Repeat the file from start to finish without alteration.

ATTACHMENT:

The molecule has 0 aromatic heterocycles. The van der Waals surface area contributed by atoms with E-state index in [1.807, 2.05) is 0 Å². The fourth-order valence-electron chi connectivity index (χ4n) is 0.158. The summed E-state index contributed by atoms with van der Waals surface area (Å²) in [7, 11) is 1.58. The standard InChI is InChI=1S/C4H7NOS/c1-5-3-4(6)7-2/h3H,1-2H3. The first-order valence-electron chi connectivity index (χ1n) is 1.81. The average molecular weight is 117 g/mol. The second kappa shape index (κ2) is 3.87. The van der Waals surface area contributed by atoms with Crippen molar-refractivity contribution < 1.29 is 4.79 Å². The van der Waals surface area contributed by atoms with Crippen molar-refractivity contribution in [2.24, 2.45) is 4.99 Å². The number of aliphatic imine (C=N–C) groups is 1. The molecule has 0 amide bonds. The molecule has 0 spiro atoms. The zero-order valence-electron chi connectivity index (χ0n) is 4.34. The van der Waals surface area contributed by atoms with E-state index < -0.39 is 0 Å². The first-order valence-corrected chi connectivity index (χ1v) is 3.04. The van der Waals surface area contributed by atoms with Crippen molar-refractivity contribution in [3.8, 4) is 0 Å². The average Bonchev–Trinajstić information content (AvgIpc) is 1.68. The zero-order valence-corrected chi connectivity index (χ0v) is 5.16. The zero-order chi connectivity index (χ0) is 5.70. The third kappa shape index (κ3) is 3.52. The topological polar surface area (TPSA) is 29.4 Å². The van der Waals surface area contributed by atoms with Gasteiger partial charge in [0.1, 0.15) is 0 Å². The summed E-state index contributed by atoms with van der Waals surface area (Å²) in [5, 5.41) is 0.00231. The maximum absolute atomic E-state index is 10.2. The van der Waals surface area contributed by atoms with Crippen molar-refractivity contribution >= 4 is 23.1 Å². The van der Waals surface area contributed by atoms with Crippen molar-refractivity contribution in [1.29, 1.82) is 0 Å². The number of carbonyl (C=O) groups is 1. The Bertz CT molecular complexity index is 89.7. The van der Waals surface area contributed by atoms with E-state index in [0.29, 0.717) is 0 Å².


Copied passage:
The molecule has 0 aromatic heterocycles. The van der Waals surface area contributed by atoms with E-state index in [1.807, 2.05) is 0 Å². The fourth-order valence-electron chi connectivity index (χ4n) is 0.158. The summed E-state index contributed by atoms with van der Waals surface area (Å²) in [7, 11) is 1.58. The standard InChI is InChI=1S/C4H7NOS/c1-5-3-4(6)7-2/h3H,1-2H3. The first-order valence-electron chi connectivity index (χ1n) is 1.81. The average molecular weight is 117 g/mol. The second kappa shape index (κ2) is 3.87. The van der Waals surface area contributed by atoms with Crippen molar-refractivity contribution < 1.29 is 4.79 Å². The van der Waals surface area contributed by atoms with Crippen molar-refractivity contribution in [2.24, 2.45) is 4.99 Å². The number of aliphatic imine (C=N–C) groups is 1. The molecule has 0 amide bonds. The molecule has 0 spiro atoms. The zero-order valence-electron chi connectivity index (χ0n) is 4.34. The van der Waals surface area contributed by atoms with E-state index < -0.39 is 0 Å². The first-order valence-corrected chi connectivity index (χ1v) is 3.04. The van der Waals surface area contributed by atoms with Crippen molar-refractivity contribution in [3.8, 4) is 0 Å². The average Bonchev–Trinajstić information content (AvgIpc) is 1.68. The zero-order valence-corrected chi connectivity index (χ0v) is 5.16. The zero-order chi connectivity index (χ0) is 5.70. The third kappa shape index (κ3) is 3.52. The topological polar surface area (TPSA) is 29.4 Å². The van der Waals surface area contributed by atoms with Gasteiger partial charge in [0.1, 0.15) is 0 Å². The summed E-state index contributed by atoms with van der Waals surface area (Å²) in [5, 5.41) is 0.00231. The maximum absolute atomic E-state index is 10.2. The van der Waals surface area contributed by atoms with Crippen molar-refractivity contribution >= 4 is 23.1 Å². The van der Waals surface area contributed by atoms with Crippen molar-refractivity contribution in [1.29, 1.82) is 0 Å². The number of carbonyl (C=O) groups is 1. The Bertz CT molecular complexity index is 89.7. The van der Waals surface area contributed by atoms with E-state index in [0.29, 0.717) is 0 Å².